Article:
Harriet Parr (1828-1900), who wrote under the pseudonym Holme Lee. Although Yorkshire-born, she spent the latter half of her life in Shanklin, Isle of Wight, which appears in some of her works.
Thursday, 29 May 2014
Monday, 26 May 2014
Thursday, 22 May 2014
- Saturday 24 July 1909, page 10: I - Her request / II - A curious resting place.
- Saturday 31 July 1909, page 10: III - Dartmoor.
- Saturday 7 August 1909, page 10: III (Continued) / IV - The factory.
- Saturday 14 August 1909, page 10: V - The typist's office / VI - Arrangements.
- Saturday 21 August 1909, page 10: VI (continued) / VII - A declaration / VIII - The chief butler / IX - Alarm.
- Saturday 28 August 1909, page 10: X - Henry Jackson / XI - His arrival.
- Saturday 4 September 1909, page 10: XII - His conduct / XIII - Sir Thomas Tredale.
- Saturday 11 September 1909, page 10: XIII (Continued) / XIV - An important interview / XV - A gloomy outlook / XVI - Satan's suggestion.
- Saturday 18 September 1909, page 11: XVI - (Continued) / XVII - Flight.
- Saturday 25 September 1909, page 9: XVIII - Danger / XIX - Search / XX - The terror that walked by night.
- Saturday 2 October 1909, page 9: XXI - A cat's paw / XXII - A lonely bride / XXIII - The wedding.
- Saturday 9 October 1909, page 11: XXIV - Her honeymoon / XXV - Escape or capture / XXVI - His escape / XXVII - Explanation / XXVIII - Awaiting the trial.
- Saturday 16 October 1909, page 11: XXIX - The trial / XXX - The verdict / XXXI - Ronald's fate.
Wednesday, 21 May 2014
Tuesday, 20 May 2014
Monday, 19 May 2014
Sunday, 18 May 2014
Saturday, 17 May 2014
Thursday, 15 May 2014
Dunscombe: Spring is in the air). But I took myself out yesterday for a better look: a half-day excursion taking in some of the nicer woodland and coastal scenery of East Devon.
Tuesday, 13 May 2014
An out-take from The Dread Wrecker Featherstone: Lady Rosalind Northcote's 1908 Devon: its Moorlands, Streams & Coasts, an illustrated account of the landscape and history of Devon. It has extremely pleasant colour plates, from watercolours by Frederick John Widgery, who specialised in coastal art of Devon and Cornwall. The scenes range over the whole of Devon, but here I've selected a local sample from East Devon round to Torbay.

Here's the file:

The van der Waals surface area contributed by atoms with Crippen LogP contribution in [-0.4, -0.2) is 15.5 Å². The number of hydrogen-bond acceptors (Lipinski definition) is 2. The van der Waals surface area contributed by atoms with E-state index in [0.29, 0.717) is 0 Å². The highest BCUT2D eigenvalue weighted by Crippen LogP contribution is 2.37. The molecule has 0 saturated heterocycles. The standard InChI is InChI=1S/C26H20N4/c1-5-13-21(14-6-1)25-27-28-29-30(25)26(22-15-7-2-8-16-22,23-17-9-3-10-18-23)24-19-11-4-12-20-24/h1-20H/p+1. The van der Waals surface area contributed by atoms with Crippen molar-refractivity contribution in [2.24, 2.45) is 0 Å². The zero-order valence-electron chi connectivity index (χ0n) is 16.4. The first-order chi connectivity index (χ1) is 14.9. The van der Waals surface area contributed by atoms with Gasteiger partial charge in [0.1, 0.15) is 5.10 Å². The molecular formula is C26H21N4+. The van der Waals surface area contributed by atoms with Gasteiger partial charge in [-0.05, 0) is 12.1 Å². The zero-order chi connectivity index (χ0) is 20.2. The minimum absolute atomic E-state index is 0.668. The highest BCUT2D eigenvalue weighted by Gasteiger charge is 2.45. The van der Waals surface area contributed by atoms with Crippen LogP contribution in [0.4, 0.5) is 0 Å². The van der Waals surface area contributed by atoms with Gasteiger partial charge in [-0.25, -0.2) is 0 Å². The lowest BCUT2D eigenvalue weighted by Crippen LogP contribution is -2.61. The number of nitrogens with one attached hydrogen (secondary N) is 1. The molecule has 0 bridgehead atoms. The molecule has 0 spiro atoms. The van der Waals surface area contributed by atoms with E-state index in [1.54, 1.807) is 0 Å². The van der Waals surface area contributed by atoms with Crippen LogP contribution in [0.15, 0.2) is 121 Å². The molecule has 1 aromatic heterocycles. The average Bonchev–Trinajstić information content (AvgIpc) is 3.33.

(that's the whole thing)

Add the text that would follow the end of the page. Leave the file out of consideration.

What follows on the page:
I can't remember the precise date on this, but I visited Dawlish Museum some time mid-summer 2014, and a very good town museum it is.
With 11 rooms over 3 floors, the museum is most famous for its display of Piper Bill Millins D-Day bagpipes. The displays in Dawlish Museum are regularly updated and depict life past and present in the town and notably tell the story of the February storm of 2014 which severely damaged the railway line. A vast archive of 100's of rare historical photographs can be seen in both album form or on the new library P.C.As may be well-known by now, the celebrated bagpiper and soldier William "Bill" Millin - the personal piper to Simon Fraser, 15th Lord Lovat, commander of 1 Special Service Brigade at D-Day - retired to Dawlish in 1988, and his bagpipes and an associated display form a central part of Dawlish Museum.
Children as well as adults are well catered for and there are many fun activities just for them such as the dressing up outfits and the Black Swan Trail. The Museum is entirely run by volunteers, is self funding and recently proudly gained official accreditation.
Dawlish Museum's collections of topographic material, such as old photographs and postcards, are excellent. Although the Museum has a no-photo policy, I had a very useful discussion with Andrew Wright, one of the Museum volunteers, about the use of a virtually uncredited postcard image of the "Clerk" a.k.a. Shag Rock for a debunking pamphlet. (I'm now confident that the "Parson and Clerk" legend has no precursor or basis in folklore, but comes entirely from a very literary anonymous short story in the 1848 anthology Legends of Devon - one of a series of which a Notes & Queries correspondent described as: "each and all original whims of the moment, and not reproductions of popular legends").
Monday, 12 May 2014
Isle of Wight County Press feature on A Wren-like Note: a correspondent has sent me a clear identification of the original for the wronged coachman's daughter Alma Lee, a central character in Maxwell Gray's 1886 The Silence of Dean Maitland.
Sunday, 11 May 2014
Saturday, 10 May 2014
Ropes of sand: a Teignmouth penance, Angela Williams of Literary Places kindly sent me another local-ish example of someone condemned to posthumous torment weaving sand ropes on the beach, this time commemorated through a poem.